Sure, sometimes you’ll see a theater chain or boutique home video label branch off into the world of proper theatrical production and distribution (Metrograph Films, for example), but what about a website best known for film criticism and scholarship?
That’s the case with Feast of the Epiphany, the premiere picture from Reverse Shot, the filmmaking arm of the legendary film website of the same name.
Directed by RS co-founders Michael Koresky and Jeff Reichart, along with Farihah Zaman, Feast is an entrancing docu-fiction hybrid that plays as one part “mumblecore” dramedy and one part art documentary, with the blending of the two making this one of the more intriguing discoveries of fall 2019.
Feast finds these three filmmakers blurring the lines between fact and fiction, with the intention of telling two ostensibly separate stories. First, the film opens with a sort of prologue, where the filmmakers can be heard as they shoot some form of rehearsal or audition for the subsequent fiction short we’re about to embark upon. When the narrative kicks in, viewers are introduced to Abby (Nikki Calonge), a 20-something living in Brooklyn as she prepares to throw a holiday party for close friends and their loved ones. However, when the guest-of-honor arrives and begins to wax philosophic about not just her life but the world she and her friends live in, the atmosphere shifts from mildly, almost romantically melancholic into something almost metaphysical.
Grief casts an overwhelming shadow across the majority of this sequence, until suddenly the narrative shifts to something more in the vein of proper documentary. Viewers are sent from the blizzard-hit streets of New York City to the quiet grounds of Roxbury Farms in upstate New York and into the arms of the farm’s owner Judy Bolluyt. Initially what feels like an entire shift in reality, this change in reality becomes all the more alluring as instead of being thrust into a world of almost pure melodrama, the film sends viewers into a strangely oblique look into a modest world of production.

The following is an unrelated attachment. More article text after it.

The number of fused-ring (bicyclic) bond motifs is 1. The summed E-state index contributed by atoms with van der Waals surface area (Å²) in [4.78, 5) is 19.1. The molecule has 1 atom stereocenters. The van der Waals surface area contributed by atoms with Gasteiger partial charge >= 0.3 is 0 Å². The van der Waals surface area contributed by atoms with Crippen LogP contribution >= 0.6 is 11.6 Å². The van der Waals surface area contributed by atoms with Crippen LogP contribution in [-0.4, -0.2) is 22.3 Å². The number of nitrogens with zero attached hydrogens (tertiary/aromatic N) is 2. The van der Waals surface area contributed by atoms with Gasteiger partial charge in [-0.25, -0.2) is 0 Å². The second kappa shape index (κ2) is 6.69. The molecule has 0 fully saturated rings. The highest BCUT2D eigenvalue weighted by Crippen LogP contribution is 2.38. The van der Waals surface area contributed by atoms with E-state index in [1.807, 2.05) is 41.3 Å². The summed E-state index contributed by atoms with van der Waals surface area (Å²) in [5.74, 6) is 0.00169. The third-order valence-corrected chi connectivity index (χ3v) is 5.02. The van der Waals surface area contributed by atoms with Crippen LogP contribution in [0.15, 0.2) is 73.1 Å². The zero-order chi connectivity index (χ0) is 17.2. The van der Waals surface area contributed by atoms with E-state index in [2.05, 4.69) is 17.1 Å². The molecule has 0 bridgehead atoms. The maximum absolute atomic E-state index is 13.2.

What makes Feast such an enticing picture is two-fold. First, the pairing of direction and photography between the two (or three depending on how one views the prologue) sequences are shockingly rich. The trio of directors are at the height of their powers, particularly Zaman whose experience in documentary filmmaking makes the back half of the picture effortlessly veer from the intimate to the transcendent. Koresky and Reichart’s voices seem more influential in the early goings of the film, which when paired with Ashley Connor’s richly modern photography really elevates the picture. Then there are the few narrative tissues that connect the two, particularly the role of food, both in the production and consumption stages, in the human experience. Both halves of the film find food at the center of the connection taking place between the parties involved, and while never mentioning it straight on the hints towards the importance of food within the worlds these characters live within are palpable and alluring.
An experimental work through and through, Feast is a rich, if strangely niche, work that may very well leave many viewers cold. The shift in narrative is admittedly quite jarring, but for viewers willing to engage and unpack the connective tissue between the two (particularly as the lines begin to blur near the final sequence), there is a rich text about the human experience and the types of moments that connect us no matter our specific circumstances.